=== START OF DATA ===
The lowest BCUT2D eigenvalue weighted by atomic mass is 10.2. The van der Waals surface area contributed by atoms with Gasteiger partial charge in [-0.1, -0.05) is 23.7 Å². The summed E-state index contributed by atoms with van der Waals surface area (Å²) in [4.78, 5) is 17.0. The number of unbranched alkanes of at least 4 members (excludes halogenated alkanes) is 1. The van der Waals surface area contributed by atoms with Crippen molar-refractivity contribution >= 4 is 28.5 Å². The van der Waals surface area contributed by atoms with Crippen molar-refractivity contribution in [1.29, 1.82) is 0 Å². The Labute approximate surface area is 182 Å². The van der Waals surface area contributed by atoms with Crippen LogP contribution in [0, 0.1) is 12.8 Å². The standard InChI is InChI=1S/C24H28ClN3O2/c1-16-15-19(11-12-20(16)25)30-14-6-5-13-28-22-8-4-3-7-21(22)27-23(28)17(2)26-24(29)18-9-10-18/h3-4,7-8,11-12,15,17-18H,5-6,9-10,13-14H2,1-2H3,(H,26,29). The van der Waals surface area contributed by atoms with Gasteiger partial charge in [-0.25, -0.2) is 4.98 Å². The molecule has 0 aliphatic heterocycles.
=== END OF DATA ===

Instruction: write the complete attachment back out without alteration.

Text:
The lowest BCUT2D eigenvalue weighted by atomic mass is 10.2. The van der Waals surface area contributed by atoms with Gasteiger partial charge in [-0.1, -0.05) is 23.7 Å². The summed E-state index contributed by atoms with van der Waals surface area (Å²) in [4.78, 5) is 17.0. The number of unbranched alkanes of at least 4 members (excludes halogenated alkanes) is 1. The van der Waals surface area contributed by atoms with Crippen molar-refractivity contribution >= 4 is 28.5 Å². The van der Waals surface area contributed by atoms with Crippen molar-refractivity contribution in [1.29, 1.82) is 0 Å². The Labute approximate surface area is 182 Å². The van der Waals surface area contributed by atoms with Crippen LogP contribution in [0, 0.1) is 12.8 Å². The standard InChI is InChI=1S/C24H28ClN3O2/c1-16-15-19(11-12-20(16)25)30-14-6-5-13-28-22-8-4-3-7-21(22)27-23(28)17(2)26-24(29)18-9-10-18/h3-4,7-8,11-12,15,17-18H,5-6,9-10,13-14H2,1-2H3,(H,26,29). The van der Waals surface area contributed by atoms with Gasteiger partial charge in [-0.25, -0.2) is 4.98 Å². The molecule has 0 aliphatic heterocycles.